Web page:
Why traditional dog training is failing you, and what to do about your dog's behaviors instead
Everyone loves Google, but nobody quite as much as the owner of a new puppy who hasn't gone to the bathroom outside in the full two weeks they've had said puppy.
The new puppy panic sets in:
Hey Google, what basic commands does my dog need to know? Hey Google, am I housebreaking my dog wrong? Hey Google, how much exercise does a puppy need?
And of course Google is more than happy to supply you with All The Answers. All 7,338,241,060,935 of them. So far.
You're up late at night reading anything that remotely sounds like "How To Train A Dog". Everything is contradicting everything else. Shock collars are abusive. Your dog needs to know who's alpha dominant master head chef pack honcho. Don't feed your puppy after midnight.
There's just too much info out there. Everyone knows how to train a dog. But nobody knows how to train your dog.
Understanding Your Dog's Behavior
Let's start with one very important fact: everyone is obsessed with The Latest Thing. The newest hack. New and improved. We are overcomplicating everything, including our dogs. The more steps there are to housebreaking, the better this method must be. These dog classes meet 3x per week for 6 weeks instead of just 2x per week for 7 weeks, so it must be better. More complicated, more steps, more more....it must be better.
But your dog is simple in the most perfect way. Your dog doesn't need all the entrapments and gimmicks of a human world. Your dog only needs one thing: communication.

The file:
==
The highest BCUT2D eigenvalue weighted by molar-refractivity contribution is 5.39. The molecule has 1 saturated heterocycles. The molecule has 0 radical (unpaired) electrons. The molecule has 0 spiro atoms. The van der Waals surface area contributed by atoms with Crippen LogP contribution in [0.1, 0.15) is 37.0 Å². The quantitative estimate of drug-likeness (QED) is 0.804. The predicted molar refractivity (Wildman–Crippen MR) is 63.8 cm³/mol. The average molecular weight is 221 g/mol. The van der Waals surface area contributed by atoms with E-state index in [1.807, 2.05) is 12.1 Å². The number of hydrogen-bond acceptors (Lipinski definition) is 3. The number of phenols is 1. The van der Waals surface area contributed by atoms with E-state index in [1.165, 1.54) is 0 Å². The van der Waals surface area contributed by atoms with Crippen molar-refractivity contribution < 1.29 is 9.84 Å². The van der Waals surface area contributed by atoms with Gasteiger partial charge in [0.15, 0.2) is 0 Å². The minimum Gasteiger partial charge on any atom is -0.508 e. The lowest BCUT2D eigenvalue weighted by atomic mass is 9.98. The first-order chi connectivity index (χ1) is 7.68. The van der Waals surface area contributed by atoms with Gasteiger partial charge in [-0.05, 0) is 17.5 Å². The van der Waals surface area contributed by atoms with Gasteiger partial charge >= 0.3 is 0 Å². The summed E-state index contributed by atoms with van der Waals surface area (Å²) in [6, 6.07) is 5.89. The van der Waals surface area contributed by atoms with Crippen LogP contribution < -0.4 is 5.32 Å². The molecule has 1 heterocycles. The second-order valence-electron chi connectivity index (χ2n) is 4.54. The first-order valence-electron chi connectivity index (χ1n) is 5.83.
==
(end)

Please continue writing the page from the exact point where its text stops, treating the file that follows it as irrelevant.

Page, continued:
And how your dog best communicates is through Piloting, asking and answering questions. But what they need to communicate to you about is something nobody but your dog can tell you.
Piloting Your Dog Instead of Training
The PAW Method is based upon three simple tenants: Piloting, Activity, and Work. Activity is just exercise. Work is mental stimulation, or enrichment. The Piloting can also be thought of as parenting, they're almost alike. And what is parenting? Teaching through communication. Asking and answering questions.
Honest and open communication and dialogue. Children should never be forbidden to ask a question, and while they may not like your answer, they should never be afraid of your answer. Kids are on a quest to understand this crazy-ass world they were squelched out into, and so is your dog.
Learn to see the questions your dog is asking, which is completely different than your neighbor's dog, your parent's dog, or hell, maybe even your other dog. For example, in my house, the questions most often asked by my two dogs:
Arwen: "Can I chase the cat?" and "Wanna play fetch?"
Ellis: "Wanna cuddle?" and "Should I be afraid of that dog across the street?"
By merely seeing each dogs' individual questions, I can focus on what's important, rather than doing dog training that doesn't apply to my specific dog. In other words, I don't need to work on dog reactivity with Arwen, but I do need to negate her questions about the cat (although the cat is an asshole who deserves what he should get from her, but I digress). I give Arwen a simple negative, she chooses to accept the answer or not. If she accepts, we're done. If she doesn't, I continue to answer her question until she does accept (ie., stops chasing the cat who is once again taunting her).
While the answer to the questions Ellis asks is indeed usually a resounding "yes" to cuddle time, it obviously must be a "no" to whether or not he should be afraid of the other dog. While Ellis isn't quite dog reactive, he is definitely very timid, and needs not a firm hand, but a loving, guiding Pilot to answer those questions for him. Once he's no longer asking about the dog heading our way (ie., trying to ignore them and stop trying to bolt off the leash away from the other dog), we are done. No punishment is needed - that's just plain gross anyway. It's a question, not an infraction. They don't need correction, they need answers.
The Piloting Piggy Bank
Okay, so you understand the basics of what Piloting is, so what can it do for your training?